Applying Patchwork Economics requires a considered approach to determining where your money comes from, where it goes, and how you can hang on to more of it while becoming less dependent on it in the first place. It means giving serious thought to what would happen to your financial well-being if the economy took a serious downturn.

It's certainly giving me lots to think about.

How secure is your financial future and can you benefit by applying Patchwork Economics theory as well?

Saturday, November 20, 2010

Finding Abundance

In an uncertain economy, it's easy to become caught up in feelings of lack and helplessness but, an early morning stroll through the garden offers up an endless aray of abundance.

A productive garden offers so much more than just it's productivity. Yes, it will save you extraordinary amounts of money, and provide you with chemical, pesticide and to a certain extent 'corporate free' food. A productive garden is also a never-ending lesson in abundance.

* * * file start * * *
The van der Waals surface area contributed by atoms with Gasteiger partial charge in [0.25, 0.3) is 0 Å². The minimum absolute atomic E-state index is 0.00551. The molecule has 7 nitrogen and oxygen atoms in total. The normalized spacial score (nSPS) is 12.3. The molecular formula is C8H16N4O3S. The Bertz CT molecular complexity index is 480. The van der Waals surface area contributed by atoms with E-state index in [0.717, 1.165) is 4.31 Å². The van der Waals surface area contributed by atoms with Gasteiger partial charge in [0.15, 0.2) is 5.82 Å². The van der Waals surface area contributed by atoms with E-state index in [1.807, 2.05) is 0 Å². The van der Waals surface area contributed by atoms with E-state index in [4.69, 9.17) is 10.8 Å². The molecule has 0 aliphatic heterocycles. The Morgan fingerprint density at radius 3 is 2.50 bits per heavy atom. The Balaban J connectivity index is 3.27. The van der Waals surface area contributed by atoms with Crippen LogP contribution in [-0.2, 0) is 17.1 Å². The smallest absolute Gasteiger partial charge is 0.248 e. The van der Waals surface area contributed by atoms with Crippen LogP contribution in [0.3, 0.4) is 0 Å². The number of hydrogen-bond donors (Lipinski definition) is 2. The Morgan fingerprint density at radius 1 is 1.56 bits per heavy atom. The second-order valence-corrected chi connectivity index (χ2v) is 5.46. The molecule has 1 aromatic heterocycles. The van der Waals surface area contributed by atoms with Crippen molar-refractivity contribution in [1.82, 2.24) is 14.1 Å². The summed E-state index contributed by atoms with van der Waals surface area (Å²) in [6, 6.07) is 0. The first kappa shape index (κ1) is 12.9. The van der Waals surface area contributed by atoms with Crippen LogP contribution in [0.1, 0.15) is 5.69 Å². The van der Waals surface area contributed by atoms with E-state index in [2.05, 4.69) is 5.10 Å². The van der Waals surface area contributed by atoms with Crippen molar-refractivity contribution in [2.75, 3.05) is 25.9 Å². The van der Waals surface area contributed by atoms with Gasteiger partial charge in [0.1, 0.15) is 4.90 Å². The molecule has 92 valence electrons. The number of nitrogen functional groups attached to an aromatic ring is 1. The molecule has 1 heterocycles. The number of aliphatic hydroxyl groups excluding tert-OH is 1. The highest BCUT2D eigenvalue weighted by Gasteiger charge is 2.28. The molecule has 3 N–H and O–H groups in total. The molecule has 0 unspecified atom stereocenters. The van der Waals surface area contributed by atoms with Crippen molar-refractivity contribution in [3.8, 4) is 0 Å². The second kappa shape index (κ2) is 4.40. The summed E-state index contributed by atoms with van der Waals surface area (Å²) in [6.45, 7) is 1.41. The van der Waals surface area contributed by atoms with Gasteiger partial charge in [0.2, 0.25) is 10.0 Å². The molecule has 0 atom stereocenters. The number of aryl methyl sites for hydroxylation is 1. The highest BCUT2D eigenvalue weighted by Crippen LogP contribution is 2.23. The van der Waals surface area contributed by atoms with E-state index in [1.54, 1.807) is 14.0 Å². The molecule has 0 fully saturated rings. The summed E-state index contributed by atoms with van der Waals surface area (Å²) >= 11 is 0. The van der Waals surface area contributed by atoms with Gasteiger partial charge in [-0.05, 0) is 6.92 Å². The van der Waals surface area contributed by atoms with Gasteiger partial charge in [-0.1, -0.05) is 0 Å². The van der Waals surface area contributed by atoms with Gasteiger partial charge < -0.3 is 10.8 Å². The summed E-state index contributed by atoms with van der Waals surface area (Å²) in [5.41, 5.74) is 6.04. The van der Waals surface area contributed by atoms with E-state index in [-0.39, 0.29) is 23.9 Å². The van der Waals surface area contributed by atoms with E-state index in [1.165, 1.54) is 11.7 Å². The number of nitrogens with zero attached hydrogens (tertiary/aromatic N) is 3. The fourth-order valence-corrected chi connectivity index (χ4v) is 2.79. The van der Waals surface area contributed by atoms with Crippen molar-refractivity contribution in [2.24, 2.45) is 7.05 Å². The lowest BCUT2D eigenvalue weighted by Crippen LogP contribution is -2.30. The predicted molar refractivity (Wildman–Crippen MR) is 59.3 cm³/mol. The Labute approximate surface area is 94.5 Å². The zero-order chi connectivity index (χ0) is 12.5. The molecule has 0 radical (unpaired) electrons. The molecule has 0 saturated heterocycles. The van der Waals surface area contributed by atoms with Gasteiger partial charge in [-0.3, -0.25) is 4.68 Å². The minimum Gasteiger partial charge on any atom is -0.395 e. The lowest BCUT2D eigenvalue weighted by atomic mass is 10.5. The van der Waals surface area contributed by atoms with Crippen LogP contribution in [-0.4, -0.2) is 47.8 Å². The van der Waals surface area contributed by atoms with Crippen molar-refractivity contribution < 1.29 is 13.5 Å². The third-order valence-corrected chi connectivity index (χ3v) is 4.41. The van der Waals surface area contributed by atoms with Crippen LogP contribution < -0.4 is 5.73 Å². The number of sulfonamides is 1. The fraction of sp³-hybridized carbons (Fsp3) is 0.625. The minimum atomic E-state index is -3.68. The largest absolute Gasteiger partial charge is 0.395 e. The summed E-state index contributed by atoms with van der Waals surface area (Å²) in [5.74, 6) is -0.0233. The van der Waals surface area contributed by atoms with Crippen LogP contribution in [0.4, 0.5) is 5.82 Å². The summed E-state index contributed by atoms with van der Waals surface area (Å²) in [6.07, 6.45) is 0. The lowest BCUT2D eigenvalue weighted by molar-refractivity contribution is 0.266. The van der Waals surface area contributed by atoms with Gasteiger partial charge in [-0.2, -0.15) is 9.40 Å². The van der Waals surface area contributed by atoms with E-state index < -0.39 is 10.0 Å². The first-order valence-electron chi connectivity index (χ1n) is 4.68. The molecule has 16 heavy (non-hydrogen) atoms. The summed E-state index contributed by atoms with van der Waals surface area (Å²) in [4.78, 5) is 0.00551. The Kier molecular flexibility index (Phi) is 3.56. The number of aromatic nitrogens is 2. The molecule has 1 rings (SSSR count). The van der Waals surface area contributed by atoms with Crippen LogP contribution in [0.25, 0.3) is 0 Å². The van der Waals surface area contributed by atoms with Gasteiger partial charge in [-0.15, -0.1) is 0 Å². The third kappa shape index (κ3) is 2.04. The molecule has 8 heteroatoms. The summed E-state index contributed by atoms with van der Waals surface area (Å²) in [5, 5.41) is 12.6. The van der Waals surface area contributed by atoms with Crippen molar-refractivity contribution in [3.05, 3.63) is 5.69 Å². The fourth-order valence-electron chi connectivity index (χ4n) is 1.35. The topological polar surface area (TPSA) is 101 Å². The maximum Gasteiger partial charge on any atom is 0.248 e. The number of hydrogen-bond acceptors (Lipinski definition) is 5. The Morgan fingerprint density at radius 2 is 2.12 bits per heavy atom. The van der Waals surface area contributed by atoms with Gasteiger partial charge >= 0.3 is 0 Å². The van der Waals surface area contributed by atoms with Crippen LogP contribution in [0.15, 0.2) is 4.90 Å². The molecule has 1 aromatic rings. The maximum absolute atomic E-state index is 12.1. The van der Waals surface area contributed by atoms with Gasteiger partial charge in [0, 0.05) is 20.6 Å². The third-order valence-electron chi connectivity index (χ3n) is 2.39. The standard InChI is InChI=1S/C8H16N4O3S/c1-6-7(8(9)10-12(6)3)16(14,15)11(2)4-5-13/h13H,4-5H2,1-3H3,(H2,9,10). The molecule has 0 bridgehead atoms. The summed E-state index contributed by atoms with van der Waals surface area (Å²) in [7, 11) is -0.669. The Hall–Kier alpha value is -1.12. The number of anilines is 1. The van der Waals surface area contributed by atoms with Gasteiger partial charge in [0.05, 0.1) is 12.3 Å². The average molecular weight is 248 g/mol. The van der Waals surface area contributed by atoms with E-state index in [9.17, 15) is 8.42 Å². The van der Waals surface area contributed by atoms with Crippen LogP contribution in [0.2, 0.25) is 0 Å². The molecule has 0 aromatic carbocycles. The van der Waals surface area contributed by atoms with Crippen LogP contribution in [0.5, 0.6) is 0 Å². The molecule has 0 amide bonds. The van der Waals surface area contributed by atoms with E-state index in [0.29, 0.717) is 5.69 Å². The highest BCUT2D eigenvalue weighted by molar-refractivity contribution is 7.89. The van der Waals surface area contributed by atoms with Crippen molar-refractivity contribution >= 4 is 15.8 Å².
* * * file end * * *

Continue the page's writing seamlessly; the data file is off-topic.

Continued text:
Here are just a few glimpses of the abundance nature has sent my way.
Unknown variety of apple

Broccoli side shoot - ready to be picked

Starkrimson cherries - first crop

Unknown variety of lemon

Chilcotin raspberries


Colour - Rose 'Rhapsody in Blue'
What's your garden's potential for abundance?

Monday, November 15, 2010

Delays, Disasters and Disappointment...

It's now roughly a month since the electrician was here rewiring the lights and sundry power points; and I still don't know when to expect the builder.

Now... I need to add 'leaking roof' to the list of disasters, then 'replace hall and dining room ceilings' to the To Do List.

It seems the saying is true - houses do just sit in the garden and eat money!

In spite of the recent disappointments, I am still ploughing ahead with my plans to prepare this house and garden for a self-reliant future. Money is becoming harder to find but that just amps up the challenge to make the most of what's already here.